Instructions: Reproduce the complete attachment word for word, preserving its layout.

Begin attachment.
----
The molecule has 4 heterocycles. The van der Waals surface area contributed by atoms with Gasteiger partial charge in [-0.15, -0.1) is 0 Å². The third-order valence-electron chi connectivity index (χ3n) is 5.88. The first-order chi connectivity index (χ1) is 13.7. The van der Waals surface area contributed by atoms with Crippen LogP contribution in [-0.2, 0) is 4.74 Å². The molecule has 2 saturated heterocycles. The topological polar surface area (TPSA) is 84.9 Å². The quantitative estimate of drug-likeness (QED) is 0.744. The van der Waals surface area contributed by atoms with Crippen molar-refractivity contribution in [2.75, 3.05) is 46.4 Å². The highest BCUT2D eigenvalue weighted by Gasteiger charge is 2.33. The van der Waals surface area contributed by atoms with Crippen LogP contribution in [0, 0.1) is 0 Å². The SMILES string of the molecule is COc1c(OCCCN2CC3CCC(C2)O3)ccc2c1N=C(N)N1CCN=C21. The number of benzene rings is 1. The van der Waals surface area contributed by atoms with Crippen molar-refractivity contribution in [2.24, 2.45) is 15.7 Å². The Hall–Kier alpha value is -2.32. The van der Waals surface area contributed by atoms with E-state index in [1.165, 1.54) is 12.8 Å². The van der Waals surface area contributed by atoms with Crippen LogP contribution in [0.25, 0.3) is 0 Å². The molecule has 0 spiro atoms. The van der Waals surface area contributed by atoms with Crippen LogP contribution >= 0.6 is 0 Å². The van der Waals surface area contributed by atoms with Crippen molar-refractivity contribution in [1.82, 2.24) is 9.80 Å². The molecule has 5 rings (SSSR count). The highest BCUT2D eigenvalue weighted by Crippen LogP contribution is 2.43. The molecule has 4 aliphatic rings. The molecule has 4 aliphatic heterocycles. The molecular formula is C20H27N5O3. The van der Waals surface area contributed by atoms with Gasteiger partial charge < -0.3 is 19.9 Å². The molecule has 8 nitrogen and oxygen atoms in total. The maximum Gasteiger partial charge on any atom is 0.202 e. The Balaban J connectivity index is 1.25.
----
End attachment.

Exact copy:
The molecule has 4 heterocycles. The van der Waals surface area contributed by atoms with Gasteiger partial charge in [-0.15, -0.1) is 0 Å². The third-order valence-electron chi connectivity index (χ3n) is 5.88. The first-order chi connectivity index (χ1) is 13.7. The van der Waals surface area contributed by atoms with Crippen LogP contribution in [-0.2, 0) is 4.74 Å². The molecule has 2 saturated heterocycles. The topological polar surface area (TPSA) is 84.9 Å². The quantitative estimate of drug-likeness (QED) is 0.744. The van der Waals surface area contributed by atoms with Crippen molar-refractivity contribution in [2.75, 3.05) is 46.4 Å². The highest BCUT2D eigenvalue weighted by Gasteiger charge is 2.33. The van der Waals surface area contributed by atoms with Crippen LogP contribution in [0, 0.1) is 0 Å². The SMILES string of the molecule is COc1c(OCCCN2CC3CCC(C2)O3)ccc2c1N=C(N)N1CCN=C21. The number of benzene rings is 1. The van der Waals surface area contributed by atoms with Crippen molar-refractivity contribution in [2.24, 2.45) is 15.7 Å². The Hall–Kier alpha value is -2.32. The van der Waals surface area contributed by atoms with E-state index in [1.165, 1.54) is 12.8 Å². The van der Waals surface area contributed by atoms with Crippen LogP contribution in [0.25, 0.3) is 0 Å². The molecule has 0 spiro atoms. The van der Waals surface area contributed by atoms with Crippen LogP contribution >= 0.6 is 0 Å². The van der Waals surface area contributed by atoms with Crippen molar-refractivity contribution in [1.82, 2.24) is 9.80 Å². The molecule has 5 rings (SSSR count). The highest BCUT2D eigenvalue weighted by Crippen LogP contribution is 2.43. The molecule has 4 aliphatic rings. The molecule has 4 aliphatic heterocycles. The molecular formula is C20H27N5O3. The van der Waals surface area contributed by atoms with Gasteiger partial charge < -0.3 is 19.9 Å². The molecule has 8 nitrogen and oxygen atoms in total. The maximum Gasteiger partial charge on any atom is 0.202 e. The Balaban J connectivity index is 1.25.